There is a time for action, and that time passed a while ago!
So, while I support the idea, that is what it should remain. A great idea, and one that should indeed have been enacted nearly 6 months’ ago. But it is too late now.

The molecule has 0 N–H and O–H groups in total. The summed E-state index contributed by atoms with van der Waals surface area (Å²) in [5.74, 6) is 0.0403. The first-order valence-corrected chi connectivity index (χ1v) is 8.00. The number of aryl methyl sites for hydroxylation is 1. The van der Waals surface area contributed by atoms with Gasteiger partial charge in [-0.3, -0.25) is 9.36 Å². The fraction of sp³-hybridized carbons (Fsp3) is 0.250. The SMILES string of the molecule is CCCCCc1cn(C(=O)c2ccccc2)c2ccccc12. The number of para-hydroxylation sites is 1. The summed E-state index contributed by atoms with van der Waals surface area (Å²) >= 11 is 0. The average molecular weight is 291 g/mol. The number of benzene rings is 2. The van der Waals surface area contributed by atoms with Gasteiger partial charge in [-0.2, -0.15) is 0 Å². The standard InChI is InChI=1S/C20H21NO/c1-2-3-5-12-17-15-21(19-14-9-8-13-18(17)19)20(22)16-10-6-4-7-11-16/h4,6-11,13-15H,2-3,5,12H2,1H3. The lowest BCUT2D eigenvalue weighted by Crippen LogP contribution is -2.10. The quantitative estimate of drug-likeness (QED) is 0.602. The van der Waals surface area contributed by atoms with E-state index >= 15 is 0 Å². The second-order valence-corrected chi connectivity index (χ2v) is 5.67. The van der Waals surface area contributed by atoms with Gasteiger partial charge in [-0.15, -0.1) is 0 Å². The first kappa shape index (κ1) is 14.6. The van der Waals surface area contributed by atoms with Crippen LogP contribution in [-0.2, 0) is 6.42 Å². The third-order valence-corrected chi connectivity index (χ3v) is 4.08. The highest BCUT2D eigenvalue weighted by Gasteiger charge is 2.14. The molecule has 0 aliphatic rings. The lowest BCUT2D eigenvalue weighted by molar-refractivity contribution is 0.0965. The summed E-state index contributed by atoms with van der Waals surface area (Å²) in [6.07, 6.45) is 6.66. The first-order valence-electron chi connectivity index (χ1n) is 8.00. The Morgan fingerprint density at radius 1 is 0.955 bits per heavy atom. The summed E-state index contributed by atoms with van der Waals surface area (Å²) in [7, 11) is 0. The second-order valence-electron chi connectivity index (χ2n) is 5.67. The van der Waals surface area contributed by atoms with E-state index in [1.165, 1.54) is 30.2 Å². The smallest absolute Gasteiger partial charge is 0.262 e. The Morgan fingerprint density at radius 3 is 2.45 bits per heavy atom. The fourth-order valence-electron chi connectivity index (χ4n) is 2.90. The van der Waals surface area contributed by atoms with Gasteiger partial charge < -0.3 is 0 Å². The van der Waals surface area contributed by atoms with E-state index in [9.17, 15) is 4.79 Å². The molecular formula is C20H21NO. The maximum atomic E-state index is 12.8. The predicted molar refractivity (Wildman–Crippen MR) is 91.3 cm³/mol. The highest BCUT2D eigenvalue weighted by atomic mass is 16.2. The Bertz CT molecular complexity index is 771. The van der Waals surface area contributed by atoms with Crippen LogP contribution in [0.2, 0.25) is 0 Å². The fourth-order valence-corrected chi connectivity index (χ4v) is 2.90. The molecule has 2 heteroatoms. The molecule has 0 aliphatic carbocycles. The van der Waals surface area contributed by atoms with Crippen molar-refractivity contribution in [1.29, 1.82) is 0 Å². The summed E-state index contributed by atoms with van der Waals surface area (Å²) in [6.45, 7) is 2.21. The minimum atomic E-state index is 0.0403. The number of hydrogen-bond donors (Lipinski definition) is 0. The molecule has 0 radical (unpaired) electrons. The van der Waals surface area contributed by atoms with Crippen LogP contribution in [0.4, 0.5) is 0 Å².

Mr Corbyn suffers from the same nonsense. He does not know when to speak and when to shut up. Of course, he should have been more vigorous in leading his party against Brexit. He was not. And as a follow-on, of course, he should not have whipped the same MPs who followed his pathetic lead in arguing to Remain into now supporting for the Brexit bill. It is not that his support of the bill or his lack of support would have seriously damaged its passing through the chamber, anyway, but his job is to challenge the government to present the best possible case, to make our legislation more robust. Instead, he thinks he imagines he is still on some sort of activist campaign. Mr Corbyn seems to have given up his effective role in the commons- if he cannot govern, maybe he thinks, and even he must recognise that he will never be Prime Minister, then he might have concluded that it is not really worth the effort at all. He is wrong and he is arrogant: he thinks there is something noble about the idea of contra mundum, but this King Canute approach to politics is simply stupid. Politics is about getting things done- governing the Polis, the city. It is entirely practical. It is not the slogans of the banners of protest that matter- it is the quality of the debate that Corbyn leads that dictates the way policies are defined- and he has long-since abandoned that responsibility. A shame because it is actually the one job he might have done well. As a result, other peoples and groups, whether they be the Ken Clarke’s, (Wonderland!) the Judges or the Lords have taken on the job Corbyn demonstrates he is incapable of doing- the debate on Brexit has shifted, therefore, to an unsightly squabble with the House of Lords. It is unnecessary. Good debate is about raising the issues that matter before they hit us. Today, when we should be controlling the Brexit issue, instead, because of Corbyn’s arrogance, we are increasingly reacting to events as they hit us. If the debate does not take place in the proper forum, it moves elsewhere. Paul Drechsler, the President of the CBI who should have been on board the Brexit bus, was left to observe recently that he feared the PM would open “a Pandora’s Box of economic consequences.” There is another vote coming that many Lords think is more important than the issue of the EU Citizens here (and note the numbers 3 million to 900,000: in terms of parity, it simply does not add up, but there we are! This is about principle not some sort of straight-forward tit-for-tat) — that parliament should be given the chance to veto whatever is agreed by the negotiating teams, so once again all a bit late, and why would anyone want to enter negotiations with the fear that everything will be rejected anyway- not by one of the 27 countries in the EU but by our own parliament! It is madness. But once again it confirms that because Corbyn has failed to do his duty, others, including two of our recent Prime ministers feel they must take over and do it. They are all playing catch-up, they are washing our dirty-linen in public and it is all too undignified. The man responsible for this mess is Mr Corbyn- he is not only messing up the Labour party- he is seriously damaging our Government and our reputation at a time when we need to pull together.